Rarely is a holiday book so lovely in every way as Kate DiCamillo's <b>Great Joy</b>. The story is heartwarming yet wonderfully subdued; the artwork glows. What's more, this short tale has a message that's bound to resonate with readers of all ages.

Young Frances lives in a city apartment, and outside her window, just before Christmas, she spies (and hears) an organ grinder and his little monkey. Frances enjoys the serenade, but wonders where the two sleep at night. Her mother brushes off her questions she is preoccupied with sewing Frances' costume for the Christmas pageant. The story appears to be set during World War II, and on a table rests a framed photo of a man, probably Frances' dad, in uniform. The illustrations by Bagram Ibatoulline, done in acrylic gouache, are spectacular: full of emotion and expression, all bathed in a muted holiday glow. The magic of Ibatoulline's art is that it manages to be simultaneously almost impressionistic yet vivid with detail.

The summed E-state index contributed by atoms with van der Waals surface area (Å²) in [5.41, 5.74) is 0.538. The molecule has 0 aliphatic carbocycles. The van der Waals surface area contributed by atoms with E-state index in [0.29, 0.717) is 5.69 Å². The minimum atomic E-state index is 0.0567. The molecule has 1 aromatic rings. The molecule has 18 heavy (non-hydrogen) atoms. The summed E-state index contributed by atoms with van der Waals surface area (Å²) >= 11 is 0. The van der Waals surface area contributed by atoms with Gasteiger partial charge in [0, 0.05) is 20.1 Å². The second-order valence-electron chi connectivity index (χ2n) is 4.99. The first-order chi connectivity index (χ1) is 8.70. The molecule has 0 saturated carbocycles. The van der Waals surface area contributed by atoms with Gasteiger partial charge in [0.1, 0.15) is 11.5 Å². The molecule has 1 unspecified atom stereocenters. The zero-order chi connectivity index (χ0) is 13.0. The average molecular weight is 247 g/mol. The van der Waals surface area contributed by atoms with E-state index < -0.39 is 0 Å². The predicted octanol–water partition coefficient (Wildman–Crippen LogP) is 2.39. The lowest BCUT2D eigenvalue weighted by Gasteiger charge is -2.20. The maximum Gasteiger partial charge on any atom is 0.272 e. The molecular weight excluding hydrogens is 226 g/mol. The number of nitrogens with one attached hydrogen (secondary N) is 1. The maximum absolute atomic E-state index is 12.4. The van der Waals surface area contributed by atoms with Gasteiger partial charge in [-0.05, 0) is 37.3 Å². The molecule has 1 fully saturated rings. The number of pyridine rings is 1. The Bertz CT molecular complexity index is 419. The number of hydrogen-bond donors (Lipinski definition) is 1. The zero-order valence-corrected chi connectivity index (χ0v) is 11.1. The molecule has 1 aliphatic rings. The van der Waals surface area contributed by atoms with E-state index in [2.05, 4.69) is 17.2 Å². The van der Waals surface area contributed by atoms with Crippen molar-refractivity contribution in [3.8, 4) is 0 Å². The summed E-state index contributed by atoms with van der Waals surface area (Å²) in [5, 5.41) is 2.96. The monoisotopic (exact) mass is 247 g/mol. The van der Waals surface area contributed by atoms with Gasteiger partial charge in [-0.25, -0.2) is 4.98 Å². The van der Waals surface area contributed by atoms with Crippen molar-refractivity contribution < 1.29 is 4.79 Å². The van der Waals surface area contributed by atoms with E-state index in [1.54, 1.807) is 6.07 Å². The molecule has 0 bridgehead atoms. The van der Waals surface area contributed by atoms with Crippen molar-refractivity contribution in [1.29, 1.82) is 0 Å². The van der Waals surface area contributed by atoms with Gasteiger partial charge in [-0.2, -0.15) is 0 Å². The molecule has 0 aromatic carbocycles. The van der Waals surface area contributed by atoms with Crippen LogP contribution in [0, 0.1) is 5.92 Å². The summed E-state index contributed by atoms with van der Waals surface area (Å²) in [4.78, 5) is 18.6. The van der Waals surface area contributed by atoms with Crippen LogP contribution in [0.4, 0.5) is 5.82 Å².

Frances can't get the organ grinder or his companion out of her mind, so in the middle of the night she sneaks another peek out her window and sees them huddled on the street corner. The next evening, bedecked in her angel costume, Frances and her mother head to the pageant. In passing, she invites the organ grinder to come along and hear her one line in the play. And, in one of those spectacular cinematic moments, he walks through the church doors just as Frances goes center stage. DiCamillo's Great Joy is just what the title suggests. It's a wonderful, quiet story about true holiday magic, the joy of opening your heart to others, to everyone in need.

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